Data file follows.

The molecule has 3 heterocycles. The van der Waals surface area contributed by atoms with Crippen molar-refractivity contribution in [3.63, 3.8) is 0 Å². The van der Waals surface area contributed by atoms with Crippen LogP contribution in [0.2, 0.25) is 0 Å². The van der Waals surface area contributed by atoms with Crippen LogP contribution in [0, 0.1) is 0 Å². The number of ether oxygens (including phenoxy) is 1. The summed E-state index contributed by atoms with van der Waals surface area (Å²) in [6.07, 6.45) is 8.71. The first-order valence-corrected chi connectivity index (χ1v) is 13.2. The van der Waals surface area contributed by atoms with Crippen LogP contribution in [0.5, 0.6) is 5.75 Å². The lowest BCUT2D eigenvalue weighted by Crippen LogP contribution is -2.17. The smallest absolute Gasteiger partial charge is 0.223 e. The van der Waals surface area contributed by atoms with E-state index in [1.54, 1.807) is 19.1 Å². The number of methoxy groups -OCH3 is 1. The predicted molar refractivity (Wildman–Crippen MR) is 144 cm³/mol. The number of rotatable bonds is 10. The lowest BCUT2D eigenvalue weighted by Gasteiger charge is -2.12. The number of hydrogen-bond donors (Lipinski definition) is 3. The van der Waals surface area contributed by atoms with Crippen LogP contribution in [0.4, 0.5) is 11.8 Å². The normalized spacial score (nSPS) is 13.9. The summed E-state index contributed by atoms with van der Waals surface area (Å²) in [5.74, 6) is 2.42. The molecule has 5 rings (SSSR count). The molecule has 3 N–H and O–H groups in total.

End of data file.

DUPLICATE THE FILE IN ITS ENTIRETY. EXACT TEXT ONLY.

The molecule has 3 heterocycles. The van der Waals surface area contributed by atoms with Crippen molar-refractivity contribution in [3.63, 3.8) is 0 Å². The van der Waals surface area contributed by atoms with Crippen LogP contribution in [0.2, 0.25) is 0 Å². The van der Waals surface area contributed by atoms with Crippen LogP contribution in [0, 0.1) is 0 Å². The number of ether oxygens (including phenoxy) is 1. The summed E-state index contributed by atoms with van der Waals surface area (Å²) in [6.07, 6.45) is 8.71. The first-order valence-corrected chi connectivity index (χ1v) is 13.2. The van der Waals surface area contributed by atoms with Crippen LogP contribution in [0.5, 0.6) is 5.75 Å². The lowest BCUT2D eigenvalue weighted by Crippen LogP contribution is -2.17. The smallest absolute Gasteiger partial charge is 0.223 e. The van der Waals surface area contributed by atoms with E-state index in [1.54, 1.807) is 19.1 Å². The number of methoxy groups -OCH3 is 1. The predicted molar refractivity (Wildman–Crippen MR) is 144 cm³/mol. The number of rotatable bonds is 10. The lowest BCUT2D eigenvalue weighted by Gasteiger charge is -2.12. The number of hydrogen-bond donors (Lipinski definition) is 3. The van der Waals surface area contributed by atoms with Crippen LogP contribution in [0.4, 0.5) is 11.8 Å². The normalized spacial score (nSPS) is 13.9. The summed E-state index contributed by atoms with van der Waals surface area (Å²) in [5.74, 6) is 2.42. The molecule has 5 rings (SSSR count). The molecule has 3 N–H and O–H groups in total.